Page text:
A fight between Floyd Mayweather, left, and Conor McGregor still seems unlikely, but it can’t be dismissed. (Associated Press photos)

Tuesday began with Floyd Mayweather reacting disdainfully to any suggestion that Conor McGregor could be compared to him. It ended with the MMA superstar setting his terms for a boxing-only showdown with his year-long antagonist.

They were terms that “Money” Mayweather could appreciate: “$100 million cash.”

McGregor, still in New York following his lightweight-title triumph at Saturday’s UFC 205, made his comments to a crowd at popular nightclub 1 Oak (via TMZ Sports). “He wants it under boxing rules. He wants a boxing match. He doesn’t want a fight,” McGregor said of Mayweather.

“Tell Floyd and Showtime, I’m coming. … I want $100 million cash to fight him under boxing rules because he’s afraid of a real fight.”

McGregor likely didn’t come up with the “$100 million” demand because it’s a nice, round (not to mention enormous) number. Earlier in the year, word leaked out that Mayweather’s camp was thinking of an arrangement in which the boxer, who claimed to have retired after reaching 49-0 last September, would be paid just that much to fight McGregor — while the Irishman would receive just $7 million.

McGregor responded by claiming that Mayweather needed him to ensure a huge payday much more than the other way around. “He’s talking $100 million — I’m also talking $100 million,” McGregor said in May. “He fights someone else in the boxing realm, and it’s like all of a sudden the pay rate goes from $100 million to $15 million. So he needs me.”

It is likely that the only other fighters who could bring the kind of interest that would lead to a massive payout for Mayweather, which is what it would take to lure him from retirement, are Manny Pacquiao and, perhaps, Gennady Golovkin. Sure enough, the Filipino boxer has made it clear that he’s eager for a rematch with Mayweather, but the latter, ever cautious about putting his undefeated 49-0 record on the line, may prefer to take on a man who has never had a sanctioned bout under boxing-only rules.

That would seem to favor Mayweather quite a bit, a fact of which McGregor made plenty of hay. “Floyd’s not ready for this,” he said at the nightclub. “Much respect to Floyd; he’s a solid businessman. What he has been able to do, he’s a [expletive] animal at what he’s been able to do, but as far as real fighting, as far as true, pure, unarmed combat — Floyd don’t want none of this.”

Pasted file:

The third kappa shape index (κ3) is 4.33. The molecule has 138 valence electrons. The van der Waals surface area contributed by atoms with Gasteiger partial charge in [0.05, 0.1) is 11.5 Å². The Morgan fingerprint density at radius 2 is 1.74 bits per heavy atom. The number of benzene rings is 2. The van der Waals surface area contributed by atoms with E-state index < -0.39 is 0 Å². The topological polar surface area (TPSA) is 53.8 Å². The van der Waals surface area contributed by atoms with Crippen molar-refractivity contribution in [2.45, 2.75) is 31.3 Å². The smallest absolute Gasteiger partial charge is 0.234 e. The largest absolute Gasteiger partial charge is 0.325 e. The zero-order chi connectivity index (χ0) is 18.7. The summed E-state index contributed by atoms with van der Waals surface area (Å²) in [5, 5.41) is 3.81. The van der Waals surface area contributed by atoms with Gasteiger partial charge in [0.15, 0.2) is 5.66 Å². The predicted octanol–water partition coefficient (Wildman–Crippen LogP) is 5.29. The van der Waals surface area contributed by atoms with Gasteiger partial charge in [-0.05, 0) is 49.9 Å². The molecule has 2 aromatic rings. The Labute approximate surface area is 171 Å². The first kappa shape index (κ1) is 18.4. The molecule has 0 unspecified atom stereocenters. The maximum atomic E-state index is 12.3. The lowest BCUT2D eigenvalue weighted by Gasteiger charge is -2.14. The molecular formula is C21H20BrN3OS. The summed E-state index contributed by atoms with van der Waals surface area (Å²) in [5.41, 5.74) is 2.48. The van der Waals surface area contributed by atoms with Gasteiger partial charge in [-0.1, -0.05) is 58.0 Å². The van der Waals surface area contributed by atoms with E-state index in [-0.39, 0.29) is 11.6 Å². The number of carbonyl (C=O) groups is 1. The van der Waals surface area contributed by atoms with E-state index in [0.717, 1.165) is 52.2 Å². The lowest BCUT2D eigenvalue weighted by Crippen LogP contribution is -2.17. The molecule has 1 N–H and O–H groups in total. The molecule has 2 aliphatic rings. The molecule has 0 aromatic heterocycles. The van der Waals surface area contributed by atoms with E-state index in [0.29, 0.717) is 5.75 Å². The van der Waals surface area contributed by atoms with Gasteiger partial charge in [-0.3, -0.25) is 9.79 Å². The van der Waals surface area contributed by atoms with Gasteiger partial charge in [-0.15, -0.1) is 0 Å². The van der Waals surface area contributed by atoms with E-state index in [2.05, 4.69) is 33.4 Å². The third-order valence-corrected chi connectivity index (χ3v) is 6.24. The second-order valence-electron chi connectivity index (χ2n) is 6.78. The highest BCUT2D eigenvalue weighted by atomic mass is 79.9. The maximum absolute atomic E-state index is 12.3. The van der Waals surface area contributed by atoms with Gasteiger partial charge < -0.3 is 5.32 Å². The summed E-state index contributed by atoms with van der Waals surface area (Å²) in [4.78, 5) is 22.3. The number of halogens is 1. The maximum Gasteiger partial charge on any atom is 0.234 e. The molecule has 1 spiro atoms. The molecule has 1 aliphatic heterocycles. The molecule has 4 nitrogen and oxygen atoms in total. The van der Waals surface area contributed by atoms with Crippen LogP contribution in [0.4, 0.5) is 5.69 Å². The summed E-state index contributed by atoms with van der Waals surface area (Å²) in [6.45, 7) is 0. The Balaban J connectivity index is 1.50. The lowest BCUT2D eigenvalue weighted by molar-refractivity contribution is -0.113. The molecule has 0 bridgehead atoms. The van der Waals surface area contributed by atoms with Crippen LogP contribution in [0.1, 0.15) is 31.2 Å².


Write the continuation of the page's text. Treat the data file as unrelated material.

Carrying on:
What Mayweather does want, in all probability, is one last huge payday from boxing while improving his record to an iconic 50-0. So, while the likelihood of a fight with McGregor still seems remote — the UFC would have to sign off on it, for one thing — it can’t be dismissed.

Something that can be dismissed, at least according to Mayweather, is any notion that McGregor is in the same league as him. “Have he ever made $300 million in one night? Have he ever made $100 million in one night? Have he ever made $70 million in one night? So, as far as saying he’s the Floyd Mayweather of MMA, I mean, it’s okay to say it, but it’s not true,” Mayweather told TMZ Sports on Tuesday.

“Never compare Conor McGregor to me,” he added. “That’s a total disrespect. Once again, I’m an elephant. An elephant don’t beef with ants. Elephant is so large, he don’t even see ants.”

None other than UFC president Dana White was happy to compare McGregor to Mayweather, and not favorably for the ex-boxer. “Conor McGregor … if he touches you, you go to sleep. Floyd puts people to sleep too, with his fighting style, not with his hands,” White told TMZ Sports Wednesday, referring to Mayweather’s defensive style.

For his part, McGregor has been quite vocal about his intention to produce gates that rival the record-shattering numbers Mayweather and Pacquiao produced last year, and a fight with Mayweather himself would get him much of the way there. McGregor knows that he would most likely lose a boxing-only match, but he doesn’t have an undefeated record to protect (the fact that losses are much less of a stigma in MMA than are perceptions that a fighter is ducking top competition has much to do with that sport eclipsing boxing in popularity) while he does have a bank account he would very much like to fatten.